by John McGivering)
notes on the text
In the early days, the material that went into the deep well often came directly from Kipling’s journalism; and often re-emerged with surprising rapidity. The newspaper story of 1 January 1887 about the capture of a Burmese town by mother-naked British soldiers was out again in the paper as the short story “the Taking of Lungtungpen” on 11 April that same year. Sometimes the material must have come from stories he was told, perhaps by his mother, of her life in India while he was a child in England; many of Kipling’s Indian stories are of the 1870s and not the 1880s. Sometimes the material came from soldiers’ tales, or from the files, or from Army history.For an account of the wider background to this tale one cannot do better than "Kipling's Burma, A Literary and Historical Review" by George Webb. For more on the British in Burma in peace and war see “Mandalay”, “The Grave of the Hundred Head”, “A Conference of the Powers” in Many Inventions, letters II to IV in From Sea to Sea (vol. 1), and “The Ballad of Boh Da Thone.”
…are memorable figures, and they quickly gathered an enormous circle of admirers in such stories as “The Big Drunk Draf’“, “The Madness of Private Ortheris “ and “The Taking of Lungtunpen“.Birkenhead also describes (p. 137) Kipling aboard the S.S. Empress of China on passage from Yokohama to Vancouver in 1892, reading “The Taking of Lungtunpen“ at a function in the saloon to raise money for the widow of a sailor who had been ost over the side.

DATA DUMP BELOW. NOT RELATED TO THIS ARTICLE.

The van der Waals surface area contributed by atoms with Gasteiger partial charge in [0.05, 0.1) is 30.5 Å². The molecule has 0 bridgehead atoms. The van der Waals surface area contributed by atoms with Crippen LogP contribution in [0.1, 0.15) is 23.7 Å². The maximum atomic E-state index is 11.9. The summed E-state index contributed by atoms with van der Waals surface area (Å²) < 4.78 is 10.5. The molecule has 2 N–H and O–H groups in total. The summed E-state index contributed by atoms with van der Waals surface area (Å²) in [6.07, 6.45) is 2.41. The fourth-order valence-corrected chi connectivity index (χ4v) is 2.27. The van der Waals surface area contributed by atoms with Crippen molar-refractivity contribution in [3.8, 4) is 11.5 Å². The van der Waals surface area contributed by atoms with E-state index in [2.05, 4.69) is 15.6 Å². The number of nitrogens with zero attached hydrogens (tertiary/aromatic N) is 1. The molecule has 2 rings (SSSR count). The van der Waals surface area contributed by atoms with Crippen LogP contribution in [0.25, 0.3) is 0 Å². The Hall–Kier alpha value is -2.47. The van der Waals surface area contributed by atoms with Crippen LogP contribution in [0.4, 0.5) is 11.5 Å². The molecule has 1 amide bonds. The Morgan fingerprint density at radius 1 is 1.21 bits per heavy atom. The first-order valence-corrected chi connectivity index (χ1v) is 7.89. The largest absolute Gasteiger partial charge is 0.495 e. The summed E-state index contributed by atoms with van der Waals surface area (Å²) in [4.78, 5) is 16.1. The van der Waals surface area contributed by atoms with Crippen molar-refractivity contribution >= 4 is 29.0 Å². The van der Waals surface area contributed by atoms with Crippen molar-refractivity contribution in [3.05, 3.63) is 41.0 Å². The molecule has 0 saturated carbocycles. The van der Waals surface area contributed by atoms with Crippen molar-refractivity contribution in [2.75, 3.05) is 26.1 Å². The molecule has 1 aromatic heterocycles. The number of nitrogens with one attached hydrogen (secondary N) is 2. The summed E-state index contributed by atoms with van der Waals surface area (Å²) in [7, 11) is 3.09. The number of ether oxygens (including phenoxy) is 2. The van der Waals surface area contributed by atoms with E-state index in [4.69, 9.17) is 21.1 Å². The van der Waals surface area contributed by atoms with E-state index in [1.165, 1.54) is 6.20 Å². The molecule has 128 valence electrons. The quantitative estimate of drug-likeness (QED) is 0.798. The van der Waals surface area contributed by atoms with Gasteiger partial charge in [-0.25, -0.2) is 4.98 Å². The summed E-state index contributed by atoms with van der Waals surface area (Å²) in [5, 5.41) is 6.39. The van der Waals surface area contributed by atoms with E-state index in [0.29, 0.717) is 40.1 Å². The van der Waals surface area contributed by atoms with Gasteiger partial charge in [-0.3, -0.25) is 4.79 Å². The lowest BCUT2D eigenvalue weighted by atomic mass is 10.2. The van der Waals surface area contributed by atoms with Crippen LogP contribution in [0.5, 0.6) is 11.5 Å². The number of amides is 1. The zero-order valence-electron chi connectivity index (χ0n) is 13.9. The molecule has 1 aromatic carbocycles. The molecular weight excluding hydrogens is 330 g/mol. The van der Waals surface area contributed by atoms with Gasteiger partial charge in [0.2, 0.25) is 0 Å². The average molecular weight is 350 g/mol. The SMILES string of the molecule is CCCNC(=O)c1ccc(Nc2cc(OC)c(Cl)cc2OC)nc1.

Lightweight or not, the Soldiers Three tales had the great advantage of novelty, for no writer hitherto had thought the lives of ordinary British soldiers worth writing about.And Charles Carrington (p.106), never one for half-measures, and a survivor of four years in the trenches in the Great War, expresses whole-hearted admiration for the soldier tales:
Search English literature and you will find no treatment of the English soldier on any adequate scale between Shakespeare and Kipling.A sentiment echoed by Marghanita Laski (p. 34), writing of the Soldiers Three:
...they stand with Shakespeare’s Nym and Bardolph and Pistol as the most famous soldiers in literature.